|Item model number||150719830|
|Item Weight||2.4 ounces|
|Product Dimensions||3.7 x 3.1 x 1.7 inches|
|Item Dimensions L x W x H||3.66 x 3.15 x 1.73 inches|
|Computer Memory Type||WRAM|
NES case for Raspberry Pi: 3,2 and B+ by Old Skool Tools
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- NES INSPIRED: NES case specifically designed for Raspberry Pi 3, 2 and B+
- INJECTION MOLDED: This firm design, made out of plastic is held together with the 4 provided bolts
- TINKER FRIENDLY: Feel like adding an LED or working buttons? Whatever it may be this case gives you plenty of room to tinker around with.
- RETRO DESIGN: Inspired by the Nintendo Entertainment System
- EASY ACCESS: Full access to all ports without having to open it, giving you the opportunity to connect your favourite controllers in a heartbeat.
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|Shipping||FREE Shipping||FREE Shipping||FREE Shipping||FREE Shipping|
|Sold By||Old Skool Tools||iUniker Pi||5+SHOP||C4 Labs|
|Item Dimensions||3.15 x 3.66 x 1.73 in||3.15 x 5.91 x 1.97 in||1.7 x 3.7 x 3.1 in||2.5 x 4 x 1.13 in|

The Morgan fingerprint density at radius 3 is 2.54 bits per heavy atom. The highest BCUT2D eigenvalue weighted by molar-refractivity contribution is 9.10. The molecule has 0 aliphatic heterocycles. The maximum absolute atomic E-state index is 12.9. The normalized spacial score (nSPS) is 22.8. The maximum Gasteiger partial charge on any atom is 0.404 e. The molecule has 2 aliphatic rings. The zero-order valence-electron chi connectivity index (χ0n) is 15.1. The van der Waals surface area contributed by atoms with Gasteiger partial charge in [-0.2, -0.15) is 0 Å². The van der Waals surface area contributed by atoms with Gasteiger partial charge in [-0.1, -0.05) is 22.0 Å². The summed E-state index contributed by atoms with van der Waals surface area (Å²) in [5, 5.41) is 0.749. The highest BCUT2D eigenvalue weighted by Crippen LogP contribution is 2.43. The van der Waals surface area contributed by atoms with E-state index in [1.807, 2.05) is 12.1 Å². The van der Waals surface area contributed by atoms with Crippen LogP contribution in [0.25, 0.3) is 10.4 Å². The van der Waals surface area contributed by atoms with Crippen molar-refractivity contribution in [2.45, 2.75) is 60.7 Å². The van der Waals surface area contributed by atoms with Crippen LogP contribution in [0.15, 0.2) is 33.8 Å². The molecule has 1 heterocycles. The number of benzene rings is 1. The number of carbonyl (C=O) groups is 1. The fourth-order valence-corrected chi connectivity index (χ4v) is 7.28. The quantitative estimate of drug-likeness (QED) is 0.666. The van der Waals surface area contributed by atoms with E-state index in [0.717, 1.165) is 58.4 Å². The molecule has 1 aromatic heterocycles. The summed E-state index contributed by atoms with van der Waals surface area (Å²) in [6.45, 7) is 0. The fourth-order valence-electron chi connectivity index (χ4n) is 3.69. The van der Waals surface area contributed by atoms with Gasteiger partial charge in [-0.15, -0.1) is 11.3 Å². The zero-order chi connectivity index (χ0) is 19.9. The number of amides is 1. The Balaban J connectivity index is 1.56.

|Item Weight||2.47 ounces||3.53 ounces||2.2 ounces||1.8 ounces|
Taking your Raspberry Pi back in time
Give your Raspberry Pi a retro touch with your NES inspired case. Easy to build and designed to fit your Raspberry Pi 3, 2 and B+ You’ll be able to start playing your favorite retro games in no time.
There are plenty of options to really make this case your own. From adding your cooling fan to implementing working buttons, this case leaves plenty of room to get creative. So get creative!
Click "Add to Cart" now and take your Super Kuma on a trip down memory lane.
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I went ahead and turned the faux power button into a fully functional button and added an LED indicator light. It required filing down the fake button, drilling a hole, gluing a momentary switch behind the hole and fashioning some scrap plastic into the shape I wanted (cut up SD card holder). There is room for improvement with my design, but I love how well it works. Instructions to do this can be found online. The coding is really easy for Recalbox, but there's a youtube video with instructions for RetroPie as well if you'd like (can't post links here).
If anyone has ideas for how I could improve my design, let me know. I just bought a second case to do this again.
Update! I modified my second case differently. First, I drilled the hole and enlarged it with a dremel. A flat file was used to square the corners. I used the same wiring diagram as last time but this time soldered it to a spare piece of Prototype Printed Circuit Board. From there, I epoxied the board in place and fashioned a button face out of scrap acrylic and superglued it to the momentary switch. The only mistake I made was the hole getting too big while using the dremel. New pictures added.